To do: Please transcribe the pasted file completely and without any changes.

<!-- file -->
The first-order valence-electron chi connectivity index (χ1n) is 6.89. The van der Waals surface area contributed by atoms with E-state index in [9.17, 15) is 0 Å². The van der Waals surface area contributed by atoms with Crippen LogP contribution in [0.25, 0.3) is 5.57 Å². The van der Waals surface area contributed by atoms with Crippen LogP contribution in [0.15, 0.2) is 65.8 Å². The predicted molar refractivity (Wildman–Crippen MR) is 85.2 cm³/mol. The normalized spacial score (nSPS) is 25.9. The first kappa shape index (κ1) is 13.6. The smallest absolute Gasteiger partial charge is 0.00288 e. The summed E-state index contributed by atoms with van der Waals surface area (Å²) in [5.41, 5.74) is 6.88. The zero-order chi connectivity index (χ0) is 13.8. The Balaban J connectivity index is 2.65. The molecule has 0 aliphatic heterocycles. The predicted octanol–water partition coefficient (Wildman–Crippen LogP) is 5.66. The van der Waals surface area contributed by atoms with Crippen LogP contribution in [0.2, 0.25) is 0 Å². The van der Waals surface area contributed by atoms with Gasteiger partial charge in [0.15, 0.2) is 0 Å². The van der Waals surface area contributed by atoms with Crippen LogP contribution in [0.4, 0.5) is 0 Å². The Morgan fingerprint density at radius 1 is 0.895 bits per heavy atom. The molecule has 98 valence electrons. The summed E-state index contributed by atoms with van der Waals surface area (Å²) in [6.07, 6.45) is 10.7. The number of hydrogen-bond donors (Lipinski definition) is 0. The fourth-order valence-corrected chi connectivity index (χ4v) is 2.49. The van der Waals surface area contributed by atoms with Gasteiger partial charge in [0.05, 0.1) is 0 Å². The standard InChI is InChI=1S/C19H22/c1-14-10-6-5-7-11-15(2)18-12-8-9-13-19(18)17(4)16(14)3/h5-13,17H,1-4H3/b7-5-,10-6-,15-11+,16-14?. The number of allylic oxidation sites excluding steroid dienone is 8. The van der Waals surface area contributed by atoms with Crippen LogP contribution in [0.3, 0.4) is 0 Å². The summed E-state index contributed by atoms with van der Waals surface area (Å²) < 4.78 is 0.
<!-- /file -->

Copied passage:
The first-order valence-electron chi connectivity index (χ1n) is 6.89. The van der Waals surface area contributed by atoms with E-state index in [9.17, 15) is 0 Å². The van der Waals surface area contributed by atoms with Crippen LogP contribution in [0.25, 0.3) is 5.57 Å². The van der Waals surface area contributed by atoms with Crippen LogP contribution in [0.15, 0.2) is 65.8 Å². The predicted molar refractivity (Wildman–Crippen MR) is 85.2 cm³/mol. The normalized spacial score (nSPS) is 25.9. The first kappa shape index (κ1) is 13.6. The smallest absolute Gasteiger partial charge is 0.00288 e. The summed E-state index contributed by atoms with van der Waals surface area (Å²) in [5.41, 5.74) is 6.88. The zero-order chi connectivity index (χ0) is 13.8. The Balaban J connectivity index is 2.65. The molecule has 0 aliphatic heterocycles. The predicted octanol–water partition coefficient (Wildman–Crippen LogP) is 5.66. The van der Waals surface area contributed by atoms with Crippen LogP contribution in [0.2, 0.25) is 0 Å². The van der Waals surface area contributed by atoms with Gasteiger partial charge in [0.15, 0.2) is 0 Å². The van der Waals surface area contributed by atoms with Crippen LogP contribution in [0.4, 0.5) is 0 Å². The Morgan fingerprint density at radius 1 is 0.895 bits per heavy atom. The molecule has 98 valence electrons. The summed E-state index contributed by atoms with van der Waals surface area (Å²) in [6.07, 6.45) is 10.7. The number of hydrogen-bond donors (Lipinski definition) is 0. The fourth-order valence-corrected chi connectivity index (χ4v) is 2.49. The van der Waals surface area contributed by atoms with Gasteiger partial charge in [0.05, 0.1) is 0 Å². The standard InChI is InChI=1S/C19H22/c1-14-10-6-5-7-11-15(2)18-12-8-9-13-19(18)17(4)16(14)3/h5-13,17H,1-4H3/b7-5-,10-6-,15-11+,16-14?. The number of allylic oxidation sites excluding steroid dienone is 8. The van der Waals surface area contributed by atoms with Crippen LogP contribution in [0.3, 0.4) is 0 Å². The summed E-state index contributed by atoms with van der Waals surface area (Å²) < 4.78 is 0.